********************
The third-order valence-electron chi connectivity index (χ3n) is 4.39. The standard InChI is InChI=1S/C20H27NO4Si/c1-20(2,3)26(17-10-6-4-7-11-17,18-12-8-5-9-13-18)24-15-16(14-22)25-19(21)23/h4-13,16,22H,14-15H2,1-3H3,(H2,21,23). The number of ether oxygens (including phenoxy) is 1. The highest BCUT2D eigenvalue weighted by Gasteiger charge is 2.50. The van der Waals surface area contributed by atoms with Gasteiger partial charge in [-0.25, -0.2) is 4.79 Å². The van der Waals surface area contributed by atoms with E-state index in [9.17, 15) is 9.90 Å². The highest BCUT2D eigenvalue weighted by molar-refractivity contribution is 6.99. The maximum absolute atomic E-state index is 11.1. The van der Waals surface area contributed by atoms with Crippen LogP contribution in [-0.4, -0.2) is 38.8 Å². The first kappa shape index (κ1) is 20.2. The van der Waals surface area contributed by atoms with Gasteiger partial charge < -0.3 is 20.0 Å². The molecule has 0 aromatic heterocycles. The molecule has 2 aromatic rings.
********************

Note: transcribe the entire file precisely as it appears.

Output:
The third-order valence-electron chi connectivity index (χ3n) is 4.39. The standard InChI is InChI=1S/C20H27NO4Si/c1-20(2,3)26(17-10-6-4-7-11-17,18-12-8-5-9-13-18)24-15-16(14-22)25-19(21)23/h4-13,16,22H,14-15H2,1-3H3,(H2,21,23). The number of ether oxygens (including phenoxy) is 1. The highest BCUT2D eigenvalue weighted by Gasteiger charge is 2.50. The van der Waals surface area contributed by atoms with Gasteiger partial charge in [-0.25, -0.2) is 4.79 Å². The van der Waals surface area contributed by atoms with E-state index in [9.17, 15) is 9.90 Å². The highest BCUT2D eigenvalue weighted by molar-refractivity contribution is 6.99. The maximum absolute atomic E-state index is 11.1. The van der Waals surface area contributed by atoms with Crippen LogP contribution in [-0.4, -0.2) is 38.8 Å². The first kappa shape index (κ1) is 20.2. The van der Waals surface area contributed by atoms with Gasteiger partial charge < -0.3 is 20.0 Å². The molecule has 0 aromatic heterocycles. The molecule has 2 aromatic rings.